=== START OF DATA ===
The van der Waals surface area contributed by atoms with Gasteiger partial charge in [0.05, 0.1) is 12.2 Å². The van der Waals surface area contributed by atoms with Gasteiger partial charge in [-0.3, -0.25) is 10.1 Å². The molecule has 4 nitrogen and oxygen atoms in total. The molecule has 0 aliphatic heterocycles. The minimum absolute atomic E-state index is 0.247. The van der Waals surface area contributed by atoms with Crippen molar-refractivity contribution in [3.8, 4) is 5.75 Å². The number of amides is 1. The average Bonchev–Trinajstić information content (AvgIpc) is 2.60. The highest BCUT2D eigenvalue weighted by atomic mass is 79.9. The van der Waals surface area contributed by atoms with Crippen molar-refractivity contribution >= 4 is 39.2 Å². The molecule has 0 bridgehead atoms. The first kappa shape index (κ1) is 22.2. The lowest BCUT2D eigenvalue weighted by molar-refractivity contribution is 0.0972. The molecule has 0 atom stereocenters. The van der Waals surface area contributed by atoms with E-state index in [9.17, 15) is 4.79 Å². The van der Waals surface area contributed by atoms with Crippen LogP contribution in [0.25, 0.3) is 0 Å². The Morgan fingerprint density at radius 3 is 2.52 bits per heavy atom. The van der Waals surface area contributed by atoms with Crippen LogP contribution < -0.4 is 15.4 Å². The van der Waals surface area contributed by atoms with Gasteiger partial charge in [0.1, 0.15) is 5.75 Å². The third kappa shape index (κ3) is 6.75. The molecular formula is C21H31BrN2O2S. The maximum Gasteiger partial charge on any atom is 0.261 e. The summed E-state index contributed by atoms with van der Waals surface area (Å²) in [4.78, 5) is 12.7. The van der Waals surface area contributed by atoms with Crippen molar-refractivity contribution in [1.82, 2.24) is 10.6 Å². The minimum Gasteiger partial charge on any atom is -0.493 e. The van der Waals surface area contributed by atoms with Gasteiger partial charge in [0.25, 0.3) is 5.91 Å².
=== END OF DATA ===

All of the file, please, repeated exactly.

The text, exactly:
The van der Waals surface area contributed by atoms with Gasteiger partial charge in [0.05, 0.1) is 12.2 Å². The van der Waals surface area contributed by atoms with Gasteiger partial charge in [-0.3, -0.25) is 10.1 Å². The molecule has 4 nitrogen and oxygen atoms in total. The molecule has 0 aliphatic heterocycles. The minimum absolute atomic E-state index is 0.247. The van der Waals surface area contributed by atoms with Crippen molar-refractivity contribution in [3.8, 4) is 5.75 Å². The number of amides is 1. The average Bonchev–Trinajstić information content (AvgIpc) is 2.60. The highest BCUT2D eigenvalue weighted by atomic mass is 79.9. The van der Waals surface area contributed by atoms with Crippen molar-refractivity contribution >= 4 is 39.2 Å². The molecule has 0 bridgehead atoms. The first kappa shape index (κ1) is 22.2. The lowest BCUT2D eigenvalue weighted by molar-refractivity contribution is 0.0972. The molecule has 0 atom stereocenters. The van der Waals surface area contributed by atoms with E-state index in [9.17, 15) is 4.79 Å². The van der Waals surface area contributed by atoms with Crippen LogP contribution in [0.25, 0.3) is 0 Å². The Morgan fingerprint density at radius 3 is 2.52 bits per heavy atom. The van der Waals surface area contributed by atoms with Crippen LogP contribution < -0.4 is 15.4 Å². The van der Waals surface area contributed by atoms with Gasteiger partial charge in [0.1, 0.15) is 5.75 Å². The third kappa shape index (κ3) is 6.75. The molecular formula is C21H31BrN2O2S. The maximum Gasteiger partial charge on any atom is 0.261 e. The summed E-state index contributed by atoms with van der Waals surface area (Å²) in [4.78, 5) is 12.7. The van der Waals surface area contributed by atoms with Crippen molar-refractivity contribution in [1.82, 2.24) is 10.6 Å². The minimum Gasteiger partial charge on any atom is -0.493 e. The van der Waals surface area contributed by atoms with Gasteiger partial charge in [0.25, 0.3) is 5.91 Å².